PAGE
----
It's just sort of a funny thing you want to see from a distance, said Laura Wienand, a junior from Pittsburgh. Not right up close. "I think some people don't like it. Those people don't come out at noon. And that's a general attitude here," she said, something she loves about the school. "If you don't agree with it, don't agree with it." She shrugged.
"There's an understanding here of 'Come as you are, no matter who you are,' " said Genna DelPuppo, a junior from St. Michaels. "It's very accepting here."
After an au naturel bicycle tour across the St. Mary's College campus, students take the traditional May Day plunge into the river. "It's a spring thing," one student said.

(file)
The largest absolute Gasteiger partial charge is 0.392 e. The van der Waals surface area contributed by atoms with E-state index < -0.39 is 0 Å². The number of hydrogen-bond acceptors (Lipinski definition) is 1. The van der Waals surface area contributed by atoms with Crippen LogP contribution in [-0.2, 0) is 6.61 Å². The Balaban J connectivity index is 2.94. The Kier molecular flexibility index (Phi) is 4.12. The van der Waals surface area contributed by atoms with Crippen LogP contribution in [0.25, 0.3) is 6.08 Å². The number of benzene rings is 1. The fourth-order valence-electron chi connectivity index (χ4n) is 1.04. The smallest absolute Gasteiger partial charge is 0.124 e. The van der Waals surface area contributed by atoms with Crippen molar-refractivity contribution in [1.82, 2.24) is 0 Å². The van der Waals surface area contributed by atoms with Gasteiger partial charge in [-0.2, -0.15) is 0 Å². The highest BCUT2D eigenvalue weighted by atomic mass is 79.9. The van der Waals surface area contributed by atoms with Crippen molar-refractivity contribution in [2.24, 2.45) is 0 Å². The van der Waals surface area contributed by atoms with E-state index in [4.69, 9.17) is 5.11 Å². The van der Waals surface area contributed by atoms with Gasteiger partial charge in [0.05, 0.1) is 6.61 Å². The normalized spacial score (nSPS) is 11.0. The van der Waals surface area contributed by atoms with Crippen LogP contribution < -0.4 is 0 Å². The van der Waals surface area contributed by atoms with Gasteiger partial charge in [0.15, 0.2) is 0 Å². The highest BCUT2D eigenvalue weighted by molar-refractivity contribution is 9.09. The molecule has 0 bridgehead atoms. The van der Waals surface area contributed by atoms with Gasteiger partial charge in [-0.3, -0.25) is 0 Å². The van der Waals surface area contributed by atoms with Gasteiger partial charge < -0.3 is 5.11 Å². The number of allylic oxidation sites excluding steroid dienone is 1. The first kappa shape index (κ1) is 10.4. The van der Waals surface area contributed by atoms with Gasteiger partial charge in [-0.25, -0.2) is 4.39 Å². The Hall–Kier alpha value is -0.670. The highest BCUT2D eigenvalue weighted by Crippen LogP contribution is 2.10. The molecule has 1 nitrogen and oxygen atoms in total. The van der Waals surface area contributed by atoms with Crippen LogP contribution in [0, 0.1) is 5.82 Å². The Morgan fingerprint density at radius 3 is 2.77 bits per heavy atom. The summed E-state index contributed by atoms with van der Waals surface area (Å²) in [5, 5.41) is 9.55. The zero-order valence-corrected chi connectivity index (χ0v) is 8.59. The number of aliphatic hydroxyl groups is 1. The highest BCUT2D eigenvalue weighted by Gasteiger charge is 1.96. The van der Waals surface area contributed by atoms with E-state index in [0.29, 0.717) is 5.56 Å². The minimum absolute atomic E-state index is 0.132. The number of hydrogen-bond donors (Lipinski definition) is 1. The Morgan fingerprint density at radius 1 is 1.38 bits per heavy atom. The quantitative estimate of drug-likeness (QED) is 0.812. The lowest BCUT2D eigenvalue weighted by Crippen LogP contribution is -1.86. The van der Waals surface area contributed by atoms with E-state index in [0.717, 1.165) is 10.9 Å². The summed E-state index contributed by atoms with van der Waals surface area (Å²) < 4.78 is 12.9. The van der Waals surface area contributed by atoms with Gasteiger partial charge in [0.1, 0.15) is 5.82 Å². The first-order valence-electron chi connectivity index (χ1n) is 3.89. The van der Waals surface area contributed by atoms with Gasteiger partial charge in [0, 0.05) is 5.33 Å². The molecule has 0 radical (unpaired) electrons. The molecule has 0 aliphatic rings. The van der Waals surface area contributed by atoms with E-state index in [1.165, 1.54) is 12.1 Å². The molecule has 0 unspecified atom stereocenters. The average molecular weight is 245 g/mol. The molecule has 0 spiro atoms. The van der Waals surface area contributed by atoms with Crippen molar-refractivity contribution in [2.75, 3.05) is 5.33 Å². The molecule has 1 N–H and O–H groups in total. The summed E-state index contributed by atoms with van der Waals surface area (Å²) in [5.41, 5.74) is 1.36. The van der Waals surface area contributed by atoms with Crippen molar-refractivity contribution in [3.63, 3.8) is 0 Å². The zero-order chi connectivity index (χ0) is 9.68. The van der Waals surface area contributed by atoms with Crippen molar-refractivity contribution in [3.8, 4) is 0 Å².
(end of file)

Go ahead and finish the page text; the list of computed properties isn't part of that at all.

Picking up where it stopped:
(Michael Lutzky -- The Washington Post)
The bikers appeared over a hill on campus, to more cheers. One girl's cape flew out behind her as she pedaled back onto Route 5, which curves along the St. Mary's River. A guy in front held his arms up, elated. (Look, Ma, no hands.) They were on the homestretch.
Bikes squeaked to a halt by the boathouse, kickstands went down, and the riders raced onto the pier. "It's going to be cold," one guy yelled, as he leapt off the end, splashing everyone else as he hit the water. They all jumped in, bobbing and laughing, paint dissolving.
"That was so wonderful," Walters said, climbing back onto the pier next to Parr and squeezing the water out of her long hair.
"Fantastic!" Oliver said.
"I felt like the Tour de France coming through that crowd at the campus center," Newkirk said. A girl hugged Walters. "I'm so glad you did it!"
Matt Stone walked back down the pier, dripping, and said to them, "Now I can graduate knowing I actually accomplished something."